UPDATE 2-Germany says paid for data leading to tax swoop

(Adds opposition politicians, paragraphs 4-5)

BERLIN, Feb 17 (Reuters) - The German government paid for information that led to a sweeping probe into tax evasion and expects to reap several hundred million euros (dollars) from the investigation, a Finance Ministry spokesman said on Sunday.

German media had reported that the BND intelligence service paid an informant around 4.2 million euros ($6.17 million) for a compact disk containing Liechtenstein bank data on over 1,000 tax evasion suspects.

The Finance Ministry spokesman did not deny the reports and added: “It’s money well invested.”

Opposition politicians called for a swift clarification of the role played by the BND. “It must be clarified whether the (intelligence) service operated within the framework of the permitted exchange of information between government officials,” Max Stadler, a member of the opposition Free Democrats, told Tagesspiegel newspaper.

The tax investigation has already led to a raid on the home of Deutsche Post DPWGn.DE Chief Executive Klaus Zumwinkel and threatens to ensnare hundreds more rich Germans. Zumwinkel will quit as Deutsche Post CEO on Monday, the company said on Friday.

Zumwinkel, a pillar of Germany’s corporate establishment, came under pressure to go after prosecutors said they suspected him of dodging about 1 million euros ($1.5 million) in taxes by transferring money to tax haven Liechtenstein.

Police are likely to visit to hundreds more rich and prominent Germans as part of the probe into offshore accounts, sources close to the investigation have told Reuters.

Liechtenstein Prime Minister Otmar Hasler is due to meet German Chancellor Angela Merkel and her finance minister, Peer Steinbrueck, on Wednesday in Berlin for talks on the missing millions.

The tax scandal has undermined trust in company executives, who many Germans already held in low regard after a series of recent corporate scandals, and because bosses have held down workers’ wages at a time when the economy has grown strongly.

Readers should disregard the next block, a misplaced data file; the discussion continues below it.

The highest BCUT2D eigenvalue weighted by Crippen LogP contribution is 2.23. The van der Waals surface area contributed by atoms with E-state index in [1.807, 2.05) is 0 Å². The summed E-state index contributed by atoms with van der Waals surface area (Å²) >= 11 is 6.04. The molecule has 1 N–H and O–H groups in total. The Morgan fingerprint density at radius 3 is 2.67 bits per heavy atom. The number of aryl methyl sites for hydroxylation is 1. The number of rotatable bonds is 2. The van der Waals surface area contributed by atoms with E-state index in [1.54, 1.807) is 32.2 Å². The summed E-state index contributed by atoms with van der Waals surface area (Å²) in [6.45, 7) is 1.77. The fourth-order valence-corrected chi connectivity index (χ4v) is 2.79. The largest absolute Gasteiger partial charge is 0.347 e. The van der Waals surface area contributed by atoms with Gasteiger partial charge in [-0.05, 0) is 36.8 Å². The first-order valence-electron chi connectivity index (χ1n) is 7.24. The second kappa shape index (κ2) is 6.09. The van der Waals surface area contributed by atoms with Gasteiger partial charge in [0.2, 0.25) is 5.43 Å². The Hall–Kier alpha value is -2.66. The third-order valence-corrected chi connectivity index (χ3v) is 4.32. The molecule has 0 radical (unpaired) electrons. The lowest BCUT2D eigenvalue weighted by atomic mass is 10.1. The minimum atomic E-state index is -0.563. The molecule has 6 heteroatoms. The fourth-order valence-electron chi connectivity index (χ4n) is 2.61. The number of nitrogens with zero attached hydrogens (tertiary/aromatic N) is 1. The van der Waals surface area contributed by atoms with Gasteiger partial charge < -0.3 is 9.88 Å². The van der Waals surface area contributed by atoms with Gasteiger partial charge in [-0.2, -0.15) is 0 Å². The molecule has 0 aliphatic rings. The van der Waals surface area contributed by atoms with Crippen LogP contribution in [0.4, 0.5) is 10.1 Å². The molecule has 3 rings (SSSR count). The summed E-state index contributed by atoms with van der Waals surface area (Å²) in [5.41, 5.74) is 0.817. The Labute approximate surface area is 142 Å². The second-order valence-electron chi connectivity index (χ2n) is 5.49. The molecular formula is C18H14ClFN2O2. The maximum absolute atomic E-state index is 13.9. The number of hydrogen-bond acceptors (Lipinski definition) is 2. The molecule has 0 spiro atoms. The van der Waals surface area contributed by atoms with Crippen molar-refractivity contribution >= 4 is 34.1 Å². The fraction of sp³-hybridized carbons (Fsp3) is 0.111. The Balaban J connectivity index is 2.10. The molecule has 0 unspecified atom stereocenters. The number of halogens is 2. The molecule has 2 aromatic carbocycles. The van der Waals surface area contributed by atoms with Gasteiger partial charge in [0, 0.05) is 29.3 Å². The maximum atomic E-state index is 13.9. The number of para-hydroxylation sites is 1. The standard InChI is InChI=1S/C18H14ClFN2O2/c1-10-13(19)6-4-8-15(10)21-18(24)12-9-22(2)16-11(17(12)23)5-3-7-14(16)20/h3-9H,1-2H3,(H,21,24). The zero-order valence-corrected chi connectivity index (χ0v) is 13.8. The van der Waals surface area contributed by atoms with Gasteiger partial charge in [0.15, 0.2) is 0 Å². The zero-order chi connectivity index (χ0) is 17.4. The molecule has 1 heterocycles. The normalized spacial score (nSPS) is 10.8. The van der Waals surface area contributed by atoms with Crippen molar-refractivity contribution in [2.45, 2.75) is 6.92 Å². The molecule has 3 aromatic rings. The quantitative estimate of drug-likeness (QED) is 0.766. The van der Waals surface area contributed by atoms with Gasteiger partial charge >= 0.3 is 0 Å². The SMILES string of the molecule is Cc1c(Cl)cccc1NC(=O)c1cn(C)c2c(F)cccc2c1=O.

Der Spiegel magazine reported that the informant contacted the BND early in 2006. Several meetings with tax investigators followed that year during which the whistle-blower provided sample data to demonstrate the quality of the information.

Investigators subsequently paid for the information in full.

German leaders expressed concern over the weekend that the tax scandal risked discrediting the economic model on which the country’s post-war identity is founded, and industry chiefs sought to shore up its reputation.

Germany has prided itself on economic and corporate prowess, epitomised by the country’s status as the world’s biggest exporter of goods and by the number of companies which are world leaders in their sectors.

Industry leaders distanced themselves from tax dodgers.

“Managers and companies carry particular responsibilities. Anyone who contravenes the rules turns against the economy,” Juergen Thumann, president of the BDI industry group, told the Bild am Sonntag newspaper.

“We will only stand up for those who work according to justice and the law, honesty and conscience,” he added.

Ludwig Georg Braun, head of the DIHK chambers of industry and commerce, urged executives to speak to their workers.

“Make clear that tax evasion and enrichment at the cost of the community, the taxpayer or at the cost of a business has no place with you,” Braun wrote in a letter to company managers.

Finance Minister Steinbrueck told reporters on Friday Zumwinkel had admitted evading taxes. Zumwinkel himself has not been available for comment. ($1=.6809 Euro) (Reporting by Paul Carrel and Matthias Sobolewski; Editing by Paul Bolding/Jeffrey Benkoe)